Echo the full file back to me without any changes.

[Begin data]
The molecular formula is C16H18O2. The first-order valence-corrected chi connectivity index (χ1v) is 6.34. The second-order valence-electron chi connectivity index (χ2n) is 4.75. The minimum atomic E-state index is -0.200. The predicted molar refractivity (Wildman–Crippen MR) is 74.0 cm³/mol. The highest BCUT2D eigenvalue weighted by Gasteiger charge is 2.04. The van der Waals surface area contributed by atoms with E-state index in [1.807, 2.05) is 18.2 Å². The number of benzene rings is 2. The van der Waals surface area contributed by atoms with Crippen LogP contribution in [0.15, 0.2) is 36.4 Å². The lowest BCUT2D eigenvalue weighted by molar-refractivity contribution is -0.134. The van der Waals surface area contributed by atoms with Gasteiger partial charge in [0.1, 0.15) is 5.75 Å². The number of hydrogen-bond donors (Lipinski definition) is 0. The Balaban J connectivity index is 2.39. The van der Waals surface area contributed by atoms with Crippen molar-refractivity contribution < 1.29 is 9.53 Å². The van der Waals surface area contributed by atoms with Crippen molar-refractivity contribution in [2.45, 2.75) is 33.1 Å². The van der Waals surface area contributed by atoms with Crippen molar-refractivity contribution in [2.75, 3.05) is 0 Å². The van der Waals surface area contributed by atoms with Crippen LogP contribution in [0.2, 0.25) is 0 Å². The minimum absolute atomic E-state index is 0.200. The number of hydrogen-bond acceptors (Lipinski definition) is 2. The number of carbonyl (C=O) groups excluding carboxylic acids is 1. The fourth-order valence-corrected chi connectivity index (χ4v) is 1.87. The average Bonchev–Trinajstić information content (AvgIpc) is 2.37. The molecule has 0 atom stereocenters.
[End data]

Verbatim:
The molecular formula is C16H18O2. The first-order valence-corrected chi connectivity index (χ1v) is 6.34. The second-order valence-electron chi connectivity index (χ2n) is 4.75. The minimum atomic E-state index is -0.200. The predicted molar refractivity (Wildman–Crippen MR) is 74.0 cm³/mol. The highest BCUT2D eigenvalue weighted by Gasteiger charge is 2.04. The van der Waals surface area contributed by atoms with E-state index in [1.807, 2.05) is 18.2 Å². The number of benzene rings is 2. The van der Waals surface area contributed by atoms with Crippen LogP contribution in [0.15, 0.2) is 36.4 Å². The lowest BCUT2D eigenvalue weighted by molar-refractivity contribution is -0.134. The van der Waals surface area contributed by atoms with Gasteiger partial charge in [0.1, 0.15) is 5.75 Å². The number of hydrogen-bond donors (Lipinski definition) is 0. The Balaban J connectivity index is 2.39. The van der Waals surface area contributed by atoms with Crippen molar-refractivity contribution < 1.29 is 9.53 Å². The van der Waals surface area contributed by atoms with Crippen molar-refractivity contribution in [2.45, 2.75) is 33.1 Å². The van der Waals surface area contributed by atoms with Crippen molar-refractivity contribution in [2.75, 3.05) is 0 Å². The van der Waals surface area contributed by atoms with Crippen LogP contribution in [0.2, 0.25) is 0 Å². The minimum absolute atomic E-state index is 0.200. The number of hydrogen-bond acceptors (Lipinski definition) is 2. The number of carbonyl (C=O) groups excluding carboxylic acids is 1. The fourth-order valence-corrected chi connectivity index (χ4v) is 1.87. The average Bonchev–Trinajstić information content (AvgIpc) is 2.37. The molecule has 0 atom stereocenters.